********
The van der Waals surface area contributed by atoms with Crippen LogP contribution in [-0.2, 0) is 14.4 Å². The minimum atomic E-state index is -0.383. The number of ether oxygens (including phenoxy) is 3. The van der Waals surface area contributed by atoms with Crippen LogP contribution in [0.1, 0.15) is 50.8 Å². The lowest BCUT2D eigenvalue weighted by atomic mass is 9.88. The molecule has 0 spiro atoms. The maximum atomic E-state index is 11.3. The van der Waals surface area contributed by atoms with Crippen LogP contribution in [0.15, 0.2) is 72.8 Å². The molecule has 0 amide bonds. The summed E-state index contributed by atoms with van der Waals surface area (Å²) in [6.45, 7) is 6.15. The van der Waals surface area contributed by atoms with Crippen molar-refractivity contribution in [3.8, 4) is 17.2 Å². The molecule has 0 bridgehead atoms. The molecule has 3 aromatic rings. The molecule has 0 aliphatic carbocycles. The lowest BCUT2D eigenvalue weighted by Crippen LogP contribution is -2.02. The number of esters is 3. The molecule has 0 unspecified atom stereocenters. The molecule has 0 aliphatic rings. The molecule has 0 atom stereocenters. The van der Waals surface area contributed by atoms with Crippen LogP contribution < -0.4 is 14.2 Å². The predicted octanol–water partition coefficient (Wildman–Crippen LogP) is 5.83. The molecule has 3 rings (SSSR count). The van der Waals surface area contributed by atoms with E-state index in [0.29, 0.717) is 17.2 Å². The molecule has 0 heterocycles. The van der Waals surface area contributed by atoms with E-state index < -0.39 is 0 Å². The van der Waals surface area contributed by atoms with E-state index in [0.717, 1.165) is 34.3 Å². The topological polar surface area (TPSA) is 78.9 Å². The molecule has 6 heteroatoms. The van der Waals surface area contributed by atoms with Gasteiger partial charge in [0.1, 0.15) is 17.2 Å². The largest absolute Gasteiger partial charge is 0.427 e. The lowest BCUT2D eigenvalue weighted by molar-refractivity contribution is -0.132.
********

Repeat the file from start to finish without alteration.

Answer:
The van der Waals surface area contributed by atoms with Crippen LogP contribution in [-0.2, 0) is 14.4 Å². The minimum atomic E-state index is -0.383. The number of ether oxygens (including phenoxy) is 3. The van der Waals surface area contributed by atoms with Crippen LogP contribution in [0.1, 0.15) is 50.8 Å². The lowest BCUT2D eigenvalue weighted by atomic mass is 9.88. The molecule has 0 spiro atoms. The maximum atomic E-state index is 11.3. The van der Waals surface area contributed by atoms with Crippen LogP contribution in [0.15, 0.2) is 72.8 Å². The molecule has 0 amide bonds. The summed E-state index contributed by atoms with van der Waals surface area (Å²) in [6.45, 7) is 6.15. The van der Waals surface area contributed by atoms with Crippen molar-refractivity contribution in [3.8, 4) is 17.2 Å². The molecule has 0 bridgehead atoms. The molecule has 3 aromatic rings. The molecule has 0 aliphatic carbocycles. The lowest BCUT2D eigenvalue weighted by Crippen LogP contribution is -2.02. The number of esters is 3. The molecule has 0 unspecified atom stereocenters. The molecule has 0 aliphatic rings. The molecule has 0 atom stereocenters. The van der Waals surface area contributed by atoms with Crippen LogP contribution < -0.4 is 14.2 Å². The predicted octanol–water partition coefficient (Wildman–Crippen LogP) is 5.83. The molecule has 3 rings (SSSR count). The van der Waals surface area contributed by atoms with E-state index in [0.29, 0.717) is 17.2 Å². The molecule has 0 heterocycles. The van der Waals surface area contributed by atoms with E-state index < -0.39 is 0 Å². The van der Waals surface area contributed by atoms with E-state index in [0.717, 1.165) is 34.3 Å². The topological polar surface area (TPSA) is 78.9 Å². The molecule has 6 heteroatoms. The van der Waals surface area contributed by atoms with Gasteiger partial charge in [0.1, 0.15) is 17.2 Å². The largest absolute Gasteiger partial charge is 0.427 e. The lowest BCUT2D eigenvalue weighted by molar-refractivity contribution is -0.132.